The nostalgia of watching classic Bollywood films

“Dearly beloved. Look how the distances have closed. I am here, I am here, I am here.” The opening lines for Veer-Zaara’s iconic “Main Yahaan Hoon” are enough to sweep me off into the past. The lyrics are flowery and poignant, and where once they might have felt cheesy, the years have now created a fondness for Bollywood songs and films, for the memories they hold and the emotions they evoke.

Growing up, they were a staple of the family life. Saturdays meant my cousins, uncles and aunts would come over to my house, we would spend a lot of time playing video games but our evenings belonged to a takeaway in front of an Indian film. Everyone loved Khabi Khushi Khabi Gham so naturally, being a rebellious contrarian teenager, I hated it even if I was secretly moved by most of the film.

I hated it because of what it all conveyed to me – that family would always have power over me, for better or worse, and my teenage self just wanted to sometimes escape from this. I had, at that point, been unconscious of what a gift my cultural heritage was, of what these films would eventually come to mean; those Saturday nights that I loved and hated would be the very moments I missed more than anything else later on in life. 

The years rolled by and as childhood turned into adulthood, the complexities of life becoming abundantly clear, problems of the past suddenly felt welcome. The greatest impact on a family unit is the loss of a family member. Grief is an inescapable shadow that pursues relentlessly through all corners of life, there at day, waiting at night. Anger is rolled up with it, a fury churned out by the failure of answers to explain why someone you loved is no longer there.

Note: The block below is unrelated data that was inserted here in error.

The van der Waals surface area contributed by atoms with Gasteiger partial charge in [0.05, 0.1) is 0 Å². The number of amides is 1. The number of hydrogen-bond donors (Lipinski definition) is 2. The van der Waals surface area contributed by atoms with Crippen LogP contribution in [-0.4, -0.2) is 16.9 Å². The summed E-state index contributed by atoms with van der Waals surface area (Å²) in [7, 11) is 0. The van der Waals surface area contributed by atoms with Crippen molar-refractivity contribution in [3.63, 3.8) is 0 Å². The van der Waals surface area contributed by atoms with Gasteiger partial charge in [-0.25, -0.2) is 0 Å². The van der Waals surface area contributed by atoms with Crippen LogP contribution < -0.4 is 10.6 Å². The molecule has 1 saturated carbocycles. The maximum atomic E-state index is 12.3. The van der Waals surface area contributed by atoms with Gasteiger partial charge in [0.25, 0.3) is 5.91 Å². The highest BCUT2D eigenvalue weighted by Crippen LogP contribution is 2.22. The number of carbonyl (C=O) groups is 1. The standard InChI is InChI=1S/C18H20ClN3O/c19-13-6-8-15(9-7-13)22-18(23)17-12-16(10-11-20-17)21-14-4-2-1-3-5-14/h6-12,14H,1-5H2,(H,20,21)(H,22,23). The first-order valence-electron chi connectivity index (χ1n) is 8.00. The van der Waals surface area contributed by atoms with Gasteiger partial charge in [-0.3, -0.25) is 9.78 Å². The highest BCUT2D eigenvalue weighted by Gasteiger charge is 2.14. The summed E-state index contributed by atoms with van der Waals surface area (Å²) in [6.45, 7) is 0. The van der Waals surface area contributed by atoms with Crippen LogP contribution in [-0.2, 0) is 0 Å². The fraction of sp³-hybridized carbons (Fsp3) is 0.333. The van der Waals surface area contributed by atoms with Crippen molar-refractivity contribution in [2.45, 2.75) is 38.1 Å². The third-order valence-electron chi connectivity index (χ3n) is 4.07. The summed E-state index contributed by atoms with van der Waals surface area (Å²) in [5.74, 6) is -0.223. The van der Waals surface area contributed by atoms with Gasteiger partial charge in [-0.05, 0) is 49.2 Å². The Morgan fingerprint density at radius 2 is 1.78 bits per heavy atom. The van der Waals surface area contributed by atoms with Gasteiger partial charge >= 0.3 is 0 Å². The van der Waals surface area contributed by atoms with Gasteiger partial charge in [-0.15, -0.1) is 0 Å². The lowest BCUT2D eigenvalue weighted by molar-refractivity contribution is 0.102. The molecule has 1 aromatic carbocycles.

Slowly, those Saturday family nights stopped. Once relatives died, the takeaways and Indian films ground to a halt; lost in their own handling on grief, people in my family dealt with their suffering very privately. Where there was the constant presence of company, the furious sound of buttons on a video console being smashed, Amitabh Bachaan’s graceful voice reverberating in the living room, now there was often just silence. Reminders of what was lost and what can never be retrieved again. 

It was during this time period, that my sense of family became vitally important, almost as if my own life depended on it. I searched for treasures of the past to comfort myself, to pretend as if the realities of the present didn’t exist anymore. Nostalgia can be dangerous if you cling onto it too tightly, but sometimes it’s the rope that pulls you out of deep waters. I found myself watching once more the films of my childhood.

My favourites were always Veer-Zaara, Fanaa and Jodda Akbar. I watched Fanaa in Bangladesh and became obsessed with it because of Aamir Khan’s acting and the song “Chand Sifarish”. Jodda Akbar was my mother’s favourite film, and there was a point in 2009 when every day I would return from school to find herself watching it. After a while, I couldn’t help but love it too, however much I complained it was on too much.